Six rings, each 12 m in diameter, were marked out at least 20 m apart at the site in January 1997. Rings with similar vascular plant species composition and soil characteristics were paired to give three blocks. One ring in each block was randomly allocated to be fumigated with CO2 and the other was left as an ambient CO2 control. Each ring was ring-fenced to preclude sheep located in the surrounding field from grazing the rings when not desired.
Fumigation was by free air carbon dioxide enrichment (Face) technology (Lewin et al., 1992). The Face system was installed in the pasture during the first nine months of 1997, with enrichment beginning on 1 October 1997. The target enrichment concentration was 475 µl l−1 CO2 during the photoperiod. Fumigation was through 24 standpipes, each 0.05 m in diameter, located at equi-distance intervals on the perimeter of each ring. Pure CO2 was piped to each elevated CO2 ring, mixed with ambient air in the stand-pipes and blown across the ring from the upwind side. The CO2 concentration (daily mean of 1 min averages) of the elevated CO2 rings for the experimental period January 1998 to December 1999, measured in the centre of each ring during the photoperiod at 0.3 m above the ground surface, was 474.6 µl l−1 with a standard deviation of 12.6. The 1 min average values were within ±10% of the set point of 475 µl l−1 for 83% of the time. The CO2 concentration of the ambient rings was not continuously measured during the same period. Measurements taken every 3 min during the photoperiod at 0.3 m above the ground surface in ambient CO2 rings over a 3-day period in October 1999 showed a mean of 365.7 µl l−1 with a standard deviation of 10.9. The lack of night-time enrichment raises the possibility of potential effects of elevated CO2 on mitochondrial respiration (Drake et al., 1999), and therefore on plant carbon balance and ultimately on seed quantity and quality. However, as recent evidence suggests only very small effects of elevated CO2 on respiration (Amthor 2000) it seems unlikely that the lack of night time enrichment led to any marked differences in plant carbon balance.
Adult sheep intermittently grazed all rings. Grazing commenced when the total above-ground biomass, averaged across all rings (determined by a pasture meter), reached 1800–2000 kg d. wt ha−1 and continued until the above-ground biomass was reduced to approximately 500–700 kg d. wt ha−1. Both ambient and elevated CO2 rings were grazed at the same time and for the same duration (1–1.5 d). Rings were grazed by opening the gates into each ring and allowing a flock of approximately 200 sheep that had been grazing in the surrounding field for 3–4 d free access to all of the rings. Up to 15 sheep were observed grazing in one ring at any one time. The dates of grazing during the experiments reported here were 6 July, 15 October and 1 December 1999. The grazing procedure raises the possibility of sheep transferring seeds between ambient and elevated CO2 rings in dung (Ozer, 1979). However, as few seeds are excreted in dung within 1 day of ingestion (Ozer, 1979), most seeds excreted during the period rings were grazed would have originated from the field surrounding the rings. Thus, we might expect all rings to receive a constant input of ambient CO2 seeds in dung, and there to be little transfer of seeds from elevated to ambient CO2 rings.
Study species and seed collection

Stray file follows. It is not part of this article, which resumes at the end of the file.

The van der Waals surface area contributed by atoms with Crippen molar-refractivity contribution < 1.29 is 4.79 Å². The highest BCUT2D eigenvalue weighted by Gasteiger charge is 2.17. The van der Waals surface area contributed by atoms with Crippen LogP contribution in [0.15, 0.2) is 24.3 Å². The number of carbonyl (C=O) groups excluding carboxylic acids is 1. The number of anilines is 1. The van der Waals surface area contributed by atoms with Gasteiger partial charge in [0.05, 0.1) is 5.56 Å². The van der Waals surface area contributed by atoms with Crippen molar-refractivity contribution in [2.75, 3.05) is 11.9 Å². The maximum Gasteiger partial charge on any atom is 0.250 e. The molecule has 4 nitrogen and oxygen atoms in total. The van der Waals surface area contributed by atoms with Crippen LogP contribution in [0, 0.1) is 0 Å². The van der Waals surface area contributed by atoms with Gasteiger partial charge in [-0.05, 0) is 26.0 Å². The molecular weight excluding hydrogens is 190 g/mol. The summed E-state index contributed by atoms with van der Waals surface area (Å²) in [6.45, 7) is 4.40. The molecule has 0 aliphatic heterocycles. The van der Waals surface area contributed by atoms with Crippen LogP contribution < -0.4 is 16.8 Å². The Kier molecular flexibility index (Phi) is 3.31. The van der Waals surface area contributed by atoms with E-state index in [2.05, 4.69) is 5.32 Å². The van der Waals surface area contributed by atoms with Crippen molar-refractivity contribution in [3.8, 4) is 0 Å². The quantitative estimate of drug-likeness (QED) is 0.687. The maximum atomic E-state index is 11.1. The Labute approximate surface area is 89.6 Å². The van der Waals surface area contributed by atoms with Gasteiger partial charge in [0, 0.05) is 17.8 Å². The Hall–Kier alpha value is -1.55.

The six species studied were A. odoratum (perennial grass) Cerastium glomeratum Thuill (annual herb), L. saxatilis (perennial herb), L. perenne (perennial grass), Poa. pratensis L. (perennial grass) and T. repens (perennial legume). All were C3 species. Inflorescences of the six study species were collected from early November 1998 (early spring) to late February 1999 (late summer). At least 30 inflorescences were collected per species from each ambient and elevated CO2 ring. All inflorescences were collected before seed dispersal. At the time of seed collection, CO2 enrichment had been occurring for at least 13 months. Fully formed seeds were extracted from each inflorescence and counted. The bulked sample of seeds from each inflorescence was weighed and divided by the number of seeds per inflorescence to determine mean seed mass. A 0.3–0.4 g sample of seeds of each species except C. glomeratum from each ring was analysed for carbon and nitrogen using a carbon-hydrogen-nitrogen analyser (Leco Corporation, St. Joseph, MI, USA). The remaining seeds from inflorescences collected from all dates were then bulked to give one sample for ambient CO2 rings and one for elevated CO2 rings.
A total of 12 seed trays, each measuring 0.3 m wide × 0.4 m long × 0.06 m deep, were filled with sterile compost and laid out in the centre of each ring. The bottom of the trays were raised 0.2 m above the ground surface (0.26 m to soil surface in tray) on top of small wooden pegs. Seeds of the six study species developed on parent plants in ambient and elevated CO2 rings were randomly assigned to the trays (6 species × 2 seed development sources = 12 trays per ring). A total of 200 seeds, randomly selected from the bulked sample from ambient and elevated CO2 rings, were sown on the soil surface of each tray on 23 April 1999 and covered with a 2-mm layer of compost. The mass of the seeds sown into each tray was recorded before sowing as a covariate. Each tray received 1 l of water every fourth day. The trays were checked every 2 d for 32 d with leaf emergence taken as an indication of germination. Seedlings were removed after emergence to prevent double counting. The percentage of seeds germinated after 16 and 32 d was calculated as a measure of germination. Both days were calculated in order to examine treatment effects on the speed of germination.